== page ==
PICKING THROUGH the prose rubble here, some of which implies that violent offenders are now held accountable and “education and training where appropriate” is being delivered, DA Lintott’s promise to “impanel a criminal grand jury” is an idea whose time came years ago, and disappeared immediately. If the DA fears trying Garrett Matson for the murder of Fort Bragg's Katlyn Long, maybe she could get a criminal grand jury to do Matson's indictment for her, the point being that even if the case isn't a slam dunk the guy ought to at least be made to sweat it out before a jury. As it stands, Matson hasn't been inconvenienced by so much as a police interrogatory. He hired Richard Petersen to run interference for him that's where murder charges seem to have disappeared. In Mendocino County, you get yourself a good attorney and you can get away with just about everything.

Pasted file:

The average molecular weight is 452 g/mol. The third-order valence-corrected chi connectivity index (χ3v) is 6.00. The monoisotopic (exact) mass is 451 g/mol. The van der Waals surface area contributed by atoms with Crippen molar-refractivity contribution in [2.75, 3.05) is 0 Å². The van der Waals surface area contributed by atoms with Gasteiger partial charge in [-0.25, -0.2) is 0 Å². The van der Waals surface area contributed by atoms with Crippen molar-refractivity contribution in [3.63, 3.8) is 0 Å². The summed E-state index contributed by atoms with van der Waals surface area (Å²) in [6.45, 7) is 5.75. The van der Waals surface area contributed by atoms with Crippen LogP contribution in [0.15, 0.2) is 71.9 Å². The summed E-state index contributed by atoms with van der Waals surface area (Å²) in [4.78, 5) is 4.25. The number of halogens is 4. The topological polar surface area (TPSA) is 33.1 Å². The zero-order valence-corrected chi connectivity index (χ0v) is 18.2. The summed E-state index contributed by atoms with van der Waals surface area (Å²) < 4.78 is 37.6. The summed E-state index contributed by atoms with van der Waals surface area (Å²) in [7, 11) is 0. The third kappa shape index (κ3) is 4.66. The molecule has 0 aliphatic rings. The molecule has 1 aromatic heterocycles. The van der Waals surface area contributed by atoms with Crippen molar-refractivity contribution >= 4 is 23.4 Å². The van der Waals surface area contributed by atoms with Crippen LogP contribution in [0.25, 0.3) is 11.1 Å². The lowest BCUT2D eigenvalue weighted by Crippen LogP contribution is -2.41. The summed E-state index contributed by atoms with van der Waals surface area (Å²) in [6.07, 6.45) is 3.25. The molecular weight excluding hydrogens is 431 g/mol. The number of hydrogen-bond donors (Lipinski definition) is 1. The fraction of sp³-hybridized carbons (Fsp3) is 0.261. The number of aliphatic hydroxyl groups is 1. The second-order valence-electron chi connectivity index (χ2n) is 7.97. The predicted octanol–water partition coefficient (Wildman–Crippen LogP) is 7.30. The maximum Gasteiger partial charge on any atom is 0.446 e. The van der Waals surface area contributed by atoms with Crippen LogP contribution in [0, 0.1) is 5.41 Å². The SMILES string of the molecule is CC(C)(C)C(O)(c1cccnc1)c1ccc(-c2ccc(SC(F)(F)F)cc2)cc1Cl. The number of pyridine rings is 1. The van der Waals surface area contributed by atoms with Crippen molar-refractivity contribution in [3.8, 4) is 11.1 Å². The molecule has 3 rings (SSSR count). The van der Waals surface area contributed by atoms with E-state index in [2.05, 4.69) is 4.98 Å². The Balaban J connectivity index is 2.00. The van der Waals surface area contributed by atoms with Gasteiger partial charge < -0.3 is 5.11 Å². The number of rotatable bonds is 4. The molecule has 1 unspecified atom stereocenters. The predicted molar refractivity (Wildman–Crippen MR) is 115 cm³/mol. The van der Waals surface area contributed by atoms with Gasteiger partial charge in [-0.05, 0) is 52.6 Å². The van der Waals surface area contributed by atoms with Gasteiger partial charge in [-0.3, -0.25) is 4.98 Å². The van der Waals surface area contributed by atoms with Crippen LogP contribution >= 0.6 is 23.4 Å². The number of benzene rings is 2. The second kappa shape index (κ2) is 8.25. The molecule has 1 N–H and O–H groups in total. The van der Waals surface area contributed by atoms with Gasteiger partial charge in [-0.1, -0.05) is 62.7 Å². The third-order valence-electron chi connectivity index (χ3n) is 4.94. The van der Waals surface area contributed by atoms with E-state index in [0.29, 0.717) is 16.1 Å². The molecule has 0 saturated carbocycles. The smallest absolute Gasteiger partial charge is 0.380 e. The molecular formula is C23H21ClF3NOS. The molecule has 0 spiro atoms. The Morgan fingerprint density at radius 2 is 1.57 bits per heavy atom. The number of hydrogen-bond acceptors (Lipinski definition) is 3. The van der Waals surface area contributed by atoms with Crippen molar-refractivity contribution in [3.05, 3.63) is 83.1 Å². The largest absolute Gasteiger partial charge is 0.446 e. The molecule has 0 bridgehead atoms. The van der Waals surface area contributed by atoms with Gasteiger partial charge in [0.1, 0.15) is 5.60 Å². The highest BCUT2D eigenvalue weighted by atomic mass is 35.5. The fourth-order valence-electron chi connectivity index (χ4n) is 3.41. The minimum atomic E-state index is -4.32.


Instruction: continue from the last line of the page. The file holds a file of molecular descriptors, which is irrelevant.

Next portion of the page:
ANOTHER ODD REMARK was DA Lintott’s statement that “In these dire budget times, the size of the budget bears no correlation to the size of our workload.” Why? Because “our office has been assisted through these times by the hiring of ‘extra-help’ attorneys and volunteer certified legal interns.”
LET’S SEE if we get this straight. The size of the DA’s budget bears “no correlation” to the size of the DA’s workload because of some extra-help attorneys and interns? Who’s supervising and training the interns? Doesn’t that increase the budget? Is an extra-help attorney that much cheaper than regular attorney? Is DA Lintott saying that whatever (unspecified) increase there’s been in her office’s workload, the solution is to simply hire more attorneys and interns and it all works out in the end? And is there really no correlation, as a result?